Rastafarian

79520 WordsDec 16, 2015319 Pages
Rastafari This page intentionally left blank Rastafari From Outcasts to Culture Bearers Ennis Barrington Edmonds 2003 198 Madison Avenue, New York, New York 10016 Oxford University Press is a department of the University of Oxford It furthers the University's objective of excellence in research, scholarship, and education by publishing worldwide in Oxford New York Auckland Bangkok Buenos Aires Cape Town Chennai Dar es Salaam Delhi Hong Kong Istanbul Karachi Kolkata Kuala Lumpur Madrid Melbourne Mexico City Mumbai Nairobi São Paulo Shanghai Taipei Tokyo Toronto Oxford is a registered trade mark of Oxford University Press in the UK and in certain other countries Copyright © 2003 by Ennis Barrington Edmonds The…show more content…
I grew up in Jamaica at a time when Rastas were still regarded as useless, lazy, half-insane, ganja-smoking illiterates who were of no value to society. Teachers, students, office workers, and anyone of social importance could not grow locks, and families would go into mourning when their sons would start sprouting them. I heard the term “black heart man” used again and again as a means of expressing fear or ridicule of the Rastafarian. And this was in the early 1970s—after Bob Marley's emergence as an international viii FOREWORD star, after Selassie's arrival in Jamaica, and after so much had been written about the importance of Rastafarianism. The problem was that Rasta was counter to the strong Christian structure that dominated and continues to dominate Jamaican life and was seen first as heretical and misguided before its powerful social and political ideas were fully appreciated. Most important, however, was the Rastafarian insistence that Africa was the promised land and that Jamaicans should look to Africa for their model of value rather than to Europe, which was seen as foolish and a painful reminder of slavery and oppression. Rasta was an offense to those who wanted to deny the African part of their heritage. And the truth is also that in Jamaica at that time the privileging of lighter-skinned people was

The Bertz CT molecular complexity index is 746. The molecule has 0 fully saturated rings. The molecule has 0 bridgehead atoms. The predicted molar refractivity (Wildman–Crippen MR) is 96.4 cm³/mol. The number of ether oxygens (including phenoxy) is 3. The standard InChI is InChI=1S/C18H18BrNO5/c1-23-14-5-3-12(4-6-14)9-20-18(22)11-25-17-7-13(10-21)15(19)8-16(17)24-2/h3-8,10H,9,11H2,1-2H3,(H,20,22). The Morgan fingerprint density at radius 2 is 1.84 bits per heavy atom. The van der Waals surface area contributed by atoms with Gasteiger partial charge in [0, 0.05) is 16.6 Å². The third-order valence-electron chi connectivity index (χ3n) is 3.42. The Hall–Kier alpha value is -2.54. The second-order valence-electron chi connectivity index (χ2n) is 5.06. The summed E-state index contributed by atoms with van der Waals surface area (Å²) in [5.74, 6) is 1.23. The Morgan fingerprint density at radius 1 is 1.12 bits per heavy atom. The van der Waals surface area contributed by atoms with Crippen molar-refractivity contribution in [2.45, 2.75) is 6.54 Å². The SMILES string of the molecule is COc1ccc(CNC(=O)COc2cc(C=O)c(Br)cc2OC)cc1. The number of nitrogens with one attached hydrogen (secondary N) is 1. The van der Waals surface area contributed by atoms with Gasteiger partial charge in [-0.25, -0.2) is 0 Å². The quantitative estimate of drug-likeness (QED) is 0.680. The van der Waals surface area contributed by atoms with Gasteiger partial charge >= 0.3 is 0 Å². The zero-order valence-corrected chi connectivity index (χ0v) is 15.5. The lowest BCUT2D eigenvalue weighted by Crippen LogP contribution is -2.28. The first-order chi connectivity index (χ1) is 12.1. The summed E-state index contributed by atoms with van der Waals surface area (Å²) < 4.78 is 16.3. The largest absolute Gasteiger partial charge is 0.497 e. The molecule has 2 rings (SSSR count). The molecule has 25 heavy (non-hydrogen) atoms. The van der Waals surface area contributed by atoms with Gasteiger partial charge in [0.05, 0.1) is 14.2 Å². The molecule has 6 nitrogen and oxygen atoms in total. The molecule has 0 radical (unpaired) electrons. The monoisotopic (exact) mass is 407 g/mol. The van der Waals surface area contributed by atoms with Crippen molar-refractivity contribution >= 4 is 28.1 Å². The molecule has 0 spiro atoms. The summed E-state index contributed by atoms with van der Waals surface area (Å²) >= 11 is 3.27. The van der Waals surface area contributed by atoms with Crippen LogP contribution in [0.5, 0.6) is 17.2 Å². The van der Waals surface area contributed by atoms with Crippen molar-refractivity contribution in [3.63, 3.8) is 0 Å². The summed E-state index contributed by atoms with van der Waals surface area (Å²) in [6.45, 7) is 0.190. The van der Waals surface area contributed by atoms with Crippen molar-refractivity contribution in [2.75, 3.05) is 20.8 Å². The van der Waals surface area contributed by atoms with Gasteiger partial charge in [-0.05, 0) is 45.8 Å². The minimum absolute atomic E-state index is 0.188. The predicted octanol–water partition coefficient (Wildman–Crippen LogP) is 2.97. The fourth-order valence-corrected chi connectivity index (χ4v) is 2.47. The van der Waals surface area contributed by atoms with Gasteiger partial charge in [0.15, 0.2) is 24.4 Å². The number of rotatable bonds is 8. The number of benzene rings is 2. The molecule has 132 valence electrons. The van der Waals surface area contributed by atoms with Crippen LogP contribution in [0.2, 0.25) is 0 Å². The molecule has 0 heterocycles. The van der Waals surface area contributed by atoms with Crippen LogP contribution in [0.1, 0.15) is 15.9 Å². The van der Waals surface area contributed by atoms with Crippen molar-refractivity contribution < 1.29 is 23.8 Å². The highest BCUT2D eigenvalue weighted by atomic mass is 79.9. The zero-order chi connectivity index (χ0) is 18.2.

Open Document